This Italian Baroque, seventeenth-century, walnut center table has a molded, cross-shaped base supporting five baluster-turned legs with vase-and-disc shaping. The apron frieze has one drawer and supports an octagonal top composed of various planks.
Center tables became popular in the later sixteenth and seventeenth centuries in Italy, and those with either square or octagonal tops often had a cross-shaped support base with either four or five turned baluster supports. This type was particularly popular in the Piedmont, especially Bologna, and the configuration of two vasiform turnings separated by a disc is known on a number of tables attributed to Bolognese workmanship. A related table is illustrated in William M. Odom’s A History of Italian Furniture from the Fourteenth to the early Nineteenth Centuries vol. 1 (New York, 1966), 316, fig. 301. A related Bolognese octagonal center table was sold by Sotheby’s London on November 17, 2010, sale L10303, lot 359.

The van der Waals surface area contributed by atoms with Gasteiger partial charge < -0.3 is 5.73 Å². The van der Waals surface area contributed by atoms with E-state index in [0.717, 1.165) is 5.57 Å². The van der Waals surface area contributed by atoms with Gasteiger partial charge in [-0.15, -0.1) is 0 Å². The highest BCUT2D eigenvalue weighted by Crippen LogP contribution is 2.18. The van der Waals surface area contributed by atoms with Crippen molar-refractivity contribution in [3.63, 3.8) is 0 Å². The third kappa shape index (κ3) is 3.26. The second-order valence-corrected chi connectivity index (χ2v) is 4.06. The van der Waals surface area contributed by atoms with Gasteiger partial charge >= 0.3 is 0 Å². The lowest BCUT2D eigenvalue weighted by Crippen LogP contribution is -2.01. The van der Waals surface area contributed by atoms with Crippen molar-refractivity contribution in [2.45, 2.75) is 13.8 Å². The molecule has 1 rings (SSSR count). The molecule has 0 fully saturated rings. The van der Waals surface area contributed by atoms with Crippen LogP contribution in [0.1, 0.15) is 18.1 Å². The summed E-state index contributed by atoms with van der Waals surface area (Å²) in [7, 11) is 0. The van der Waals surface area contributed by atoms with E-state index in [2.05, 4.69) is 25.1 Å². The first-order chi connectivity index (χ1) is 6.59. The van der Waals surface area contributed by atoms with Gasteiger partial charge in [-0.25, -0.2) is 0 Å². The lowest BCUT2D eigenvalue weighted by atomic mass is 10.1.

Collection of Giuseppe Brambilla, Villa Farnese, Caprarola.
Inherited by the Countess Mazzarino (his sister), Milan.
Purchased from Countess Mazzarino, Milan, through Toledano & Co., Paris, by Mildred and Robert Woods Bliss, ca. 6/28/1929.
Collection of Mildred and Robert Woods Bliss, Washington, D.C., ca. 6/28/1929-11/29/1940.
Dumbarton Oaks Research Library and Collection, House Collection, Washington, D.C.